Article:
You have a great new green horse. You just got him last week and have spent a few long days working with him, grooming, riding, maybe a lesson or two, or a trip to the tack shop for a shopping spree (whoohooo! who doesn’t love that?) But…
How fast are you moving with this horse? How’s he handling all the new stuff you’re throwing at him? Does he like what you are doing? How do you know?
Answer: The Gut Feeling. When you have a couple of years in the saddle and have ridden a few horses, however badly, you do get a feel for when it doesn’t seem quite right. Whether it’s lameness, or reluctance, or bad balance — as a rider you can feel when it’s not quite the same as it was yesterday or changes from the way it started.
I think your instructor or trainer would like you to hone that feeling. They know that gut will tell you what you need to know and when you need to know it. They love your Gut Feeling and try really hard to get you to love it, too, because it’s what makes you safe and successful. (And that makes them successful, too.)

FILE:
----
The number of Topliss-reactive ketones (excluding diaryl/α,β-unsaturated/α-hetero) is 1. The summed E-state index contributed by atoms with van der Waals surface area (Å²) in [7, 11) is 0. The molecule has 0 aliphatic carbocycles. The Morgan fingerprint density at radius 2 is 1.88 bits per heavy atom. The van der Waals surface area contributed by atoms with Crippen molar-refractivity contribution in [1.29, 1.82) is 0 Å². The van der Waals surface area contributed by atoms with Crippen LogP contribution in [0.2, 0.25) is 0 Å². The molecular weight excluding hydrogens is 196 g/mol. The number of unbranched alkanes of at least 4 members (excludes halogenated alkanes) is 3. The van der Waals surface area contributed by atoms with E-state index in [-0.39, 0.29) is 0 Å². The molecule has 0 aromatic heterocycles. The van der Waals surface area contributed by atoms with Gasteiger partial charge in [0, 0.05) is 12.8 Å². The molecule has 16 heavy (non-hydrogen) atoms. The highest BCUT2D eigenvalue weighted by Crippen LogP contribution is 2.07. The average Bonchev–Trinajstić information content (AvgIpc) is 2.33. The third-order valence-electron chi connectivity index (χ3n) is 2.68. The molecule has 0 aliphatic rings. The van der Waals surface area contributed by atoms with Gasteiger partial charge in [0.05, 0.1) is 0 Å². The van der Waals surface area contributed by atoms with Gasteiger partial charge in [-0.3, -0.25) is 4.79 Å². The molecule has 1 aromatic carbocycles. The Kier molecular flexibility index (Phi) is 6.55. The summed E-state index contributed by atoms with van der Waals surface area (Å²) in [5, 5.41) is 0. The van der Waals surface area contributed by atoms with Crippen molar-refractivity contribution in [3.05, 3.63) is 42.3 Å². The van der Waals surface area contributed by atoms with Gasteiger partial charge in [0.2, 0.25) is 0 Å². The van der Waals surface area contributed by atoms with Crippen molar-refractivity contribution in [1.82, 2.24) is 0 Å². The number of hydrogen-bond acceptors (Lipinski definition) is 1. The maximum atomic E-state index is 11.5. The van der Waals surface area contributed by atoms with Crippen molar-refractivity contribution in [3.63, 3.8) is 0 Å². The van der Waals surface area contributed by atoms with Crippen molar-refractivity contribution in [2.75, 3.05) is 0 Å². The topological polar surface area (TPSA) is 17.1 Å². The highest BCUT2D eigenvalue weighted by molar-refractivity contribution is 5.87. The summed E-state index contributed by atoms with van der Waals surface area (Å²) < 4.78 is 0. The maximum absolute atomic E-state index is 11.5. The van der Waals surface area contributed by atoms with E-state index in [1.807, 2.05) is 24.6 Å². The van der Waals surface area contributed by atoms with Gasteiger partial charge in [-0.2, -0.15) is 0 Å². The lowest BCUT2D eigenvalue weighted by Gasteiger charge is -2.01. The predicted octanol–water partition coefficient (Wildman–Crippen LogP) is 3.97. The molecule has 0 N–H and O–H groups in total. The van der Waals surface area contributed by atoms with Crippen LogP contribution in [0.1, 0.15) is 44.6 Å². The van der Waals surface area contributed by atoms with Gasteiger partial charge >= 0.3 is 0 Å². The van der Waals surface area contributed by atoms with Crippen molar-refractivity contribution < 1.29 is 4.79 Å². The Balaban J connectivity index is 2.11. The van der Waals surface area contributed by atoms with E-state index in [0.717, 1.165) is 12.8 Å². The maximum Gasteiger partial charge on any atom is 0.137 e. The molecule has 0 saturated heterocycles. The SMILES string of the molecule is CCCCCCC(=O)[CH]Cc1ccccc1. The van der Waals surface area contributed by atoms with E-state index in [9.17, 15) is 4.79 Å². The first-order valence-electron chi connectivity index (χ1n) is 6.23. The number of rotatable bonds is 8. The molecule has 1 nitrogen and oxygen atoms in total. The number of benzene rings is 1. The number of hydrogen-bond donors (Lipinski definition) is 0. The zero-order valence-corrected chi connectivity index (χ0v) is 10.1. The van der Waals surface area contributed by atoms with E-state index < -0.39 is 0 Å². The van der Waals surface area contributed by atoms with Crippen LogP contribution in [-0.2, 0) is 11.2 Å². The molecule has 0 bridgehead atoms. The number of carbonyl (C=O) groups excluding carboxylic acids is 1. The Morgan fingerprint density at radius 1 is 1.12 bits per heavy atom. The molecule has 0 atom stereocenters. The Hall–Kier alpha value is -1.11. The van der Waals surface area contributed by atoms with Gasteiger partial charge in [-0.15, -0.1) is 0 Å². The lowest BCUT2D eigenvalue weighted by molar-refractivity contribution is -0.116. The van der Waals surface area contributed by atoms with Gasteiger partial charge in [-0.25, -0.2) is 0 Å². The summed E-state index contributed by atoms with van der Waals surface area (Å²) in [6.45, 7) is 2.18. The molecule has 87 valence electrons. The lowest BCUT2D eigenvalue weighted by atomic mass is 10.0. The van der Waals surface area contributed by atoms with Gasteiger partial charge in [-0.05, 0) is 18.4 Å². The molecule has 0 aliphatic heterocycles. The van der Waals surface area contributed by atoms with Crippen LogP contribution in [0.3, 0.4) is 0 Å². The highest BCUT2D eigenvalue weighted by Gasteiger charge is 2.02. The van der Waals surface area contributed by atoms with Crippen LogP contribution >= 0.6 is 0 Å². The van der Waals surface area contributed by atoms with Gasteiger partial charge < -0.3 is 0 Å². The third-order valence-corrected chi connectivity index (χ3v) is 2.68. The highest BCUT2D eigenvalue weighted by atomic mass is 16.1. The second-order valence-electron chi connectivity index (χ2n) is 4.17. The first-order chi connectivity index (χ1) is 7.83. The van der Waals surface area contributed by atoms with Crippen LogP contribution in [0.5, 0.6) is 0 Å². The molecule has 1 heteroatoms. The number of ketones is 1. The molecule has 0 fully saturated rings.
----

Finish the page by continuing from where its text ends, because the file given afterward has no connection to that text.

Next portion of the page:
As amateurs our problem is not listening to The Gut Feeling when it jumps up and says, “Hey, you are about to find out way more than you want to know about the local emergency wing of the closest hospital.” As much as we would like to have an instruction manual about The Gut Feeling, we don’t get one with a new young horse.
How do you get one? Where does it come from? Well …. professionals gain experience by practice. They have a lot of time on green horses and know what makes them tick. How would a top professional treat a green horse? Would they go slow, reinforce the basics, take time, and carefully monitor the horse’s learning ability and character? Yes, yes, and yes. Would the professional keep the stimulus to a minimum and allow the horse time to fit into the new work schedule, new barn, new feed, new neighbors, new sights and sounds in the barn? Yes. Would the professional keep the workload low and the handling safe, quiet, slow, deliberate? Yes.